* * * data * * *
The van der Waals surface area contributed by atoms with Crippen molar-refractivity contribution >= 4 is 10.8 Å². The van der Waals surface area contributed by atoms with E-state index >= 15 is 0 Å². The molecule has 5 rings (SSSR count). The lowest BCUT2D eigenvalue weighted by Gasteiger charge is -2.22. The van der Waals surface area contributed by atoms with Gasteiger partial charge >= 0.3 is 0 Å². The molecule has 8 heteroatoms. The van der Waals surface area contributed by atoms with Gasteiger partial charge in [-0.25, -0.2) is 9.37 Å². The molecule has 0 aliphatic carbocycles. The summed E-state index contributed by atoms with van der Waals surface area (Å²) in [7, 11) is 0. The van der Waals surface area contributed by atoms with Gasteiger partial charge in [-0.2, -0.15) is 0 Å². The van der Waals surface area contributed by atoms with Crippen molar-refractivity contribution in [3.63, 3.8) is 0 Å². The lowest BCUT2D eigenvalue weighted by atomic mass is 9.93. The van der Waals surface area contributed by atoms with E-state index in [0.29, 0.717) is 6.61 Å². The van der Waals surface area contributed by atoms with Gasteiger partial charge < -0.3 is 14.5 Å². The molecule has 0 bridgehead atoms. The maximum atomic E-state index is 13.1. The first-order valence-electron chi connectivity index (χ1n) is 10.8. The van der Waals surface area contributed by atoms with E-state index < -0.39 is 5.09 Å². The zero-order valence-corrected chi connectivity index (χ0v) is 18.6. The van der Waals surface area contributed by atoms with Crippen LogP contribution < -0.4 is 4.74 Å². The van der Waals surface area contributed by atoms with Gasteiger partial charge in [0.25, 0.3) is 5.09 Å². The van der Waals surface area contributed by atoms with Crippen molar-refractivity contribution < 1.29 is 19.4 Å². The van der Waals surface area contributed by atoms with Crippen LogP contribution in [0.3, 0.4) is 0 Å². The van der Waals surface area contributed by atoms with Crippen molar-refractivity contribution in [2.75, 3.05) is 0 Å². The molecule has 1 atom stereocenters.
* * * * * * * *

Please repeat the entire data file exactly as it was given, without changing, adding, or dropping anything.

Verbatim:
The van der Waals surface area contributed by atoms with Crippen molar-refractivity contribution >= 4 is 10.8 Å². The van der Waals surface area contributed by atoms with E-state index >= 15 is 0 Å². The molecule has 5 rings (SSSR count). The lowest BCUT2D eigenvalue weighted by Gasteiger charge is -2.22. The van der Waals surface area contributed by atoms with Gasteiger partial charge >= 0.3 is 0 Å². The molecule has 8 heteroatoms. The van der Waals surface area contributed by atoms with Gasteiger partial charge in [-0.25, -0.2) is 9.37 Å². The molecule has 0 aliphatic carbocycles. The summed E-state index contributed by atoms with van der Waals surface area (Å²) in [7, 11) is 0. The van der Waals surface area contributed by atoms with Gasteiger partial charge in [-0.2, -0.15) is 0 Å². The van der Waals surface area contributed by atoms with Crippen molar-refractivity contribution in [3.63, 3.8) is 0 Å². The lowest BCUT2D eigenvalue weighted by atomic mass is 9.93. The van der Waals surface area contributed by atoms with E-state index in [0.29, 0.717) is 6.61 Å². The van der Waals surface area contributed by atoms with Gasteiger partial charge < -0.3 is 14.5 Å². The molecule has 0 bridgehead atoms. The maximum atomic E-state index is 13.1. The first-order valence-electron chi connectivity index (χ1n) is 10.8. The van der Waals surface area contributed by atoms with E-state index < -0.39 is 5.09 Å². The zero-order valence-corrected chi connectivity index (χ0v) is 18.6. The van der Waals surface area contributed by atoms with Crippen LogP contribution < -0.4 is 4.74 Å². The van der Waals surface area contributed by atoms with Gasteiger partial charge in [0.25, 0.3) is 5.09 Å². The van der Waals surface area contributed by atoms with Crippen molar-refractivity contribution < 1.29 is 19.4 Å². The van der Waals surface area contributed by atoms with Crippen LogP contribution in [0.3, 0.4) is 0 Å². The van der Waals surface area contributed by atoms with Crippen molar-refractivity contribution in [2.75, 3.05) is 0 Å². The molecule has 1 atom stereocenters.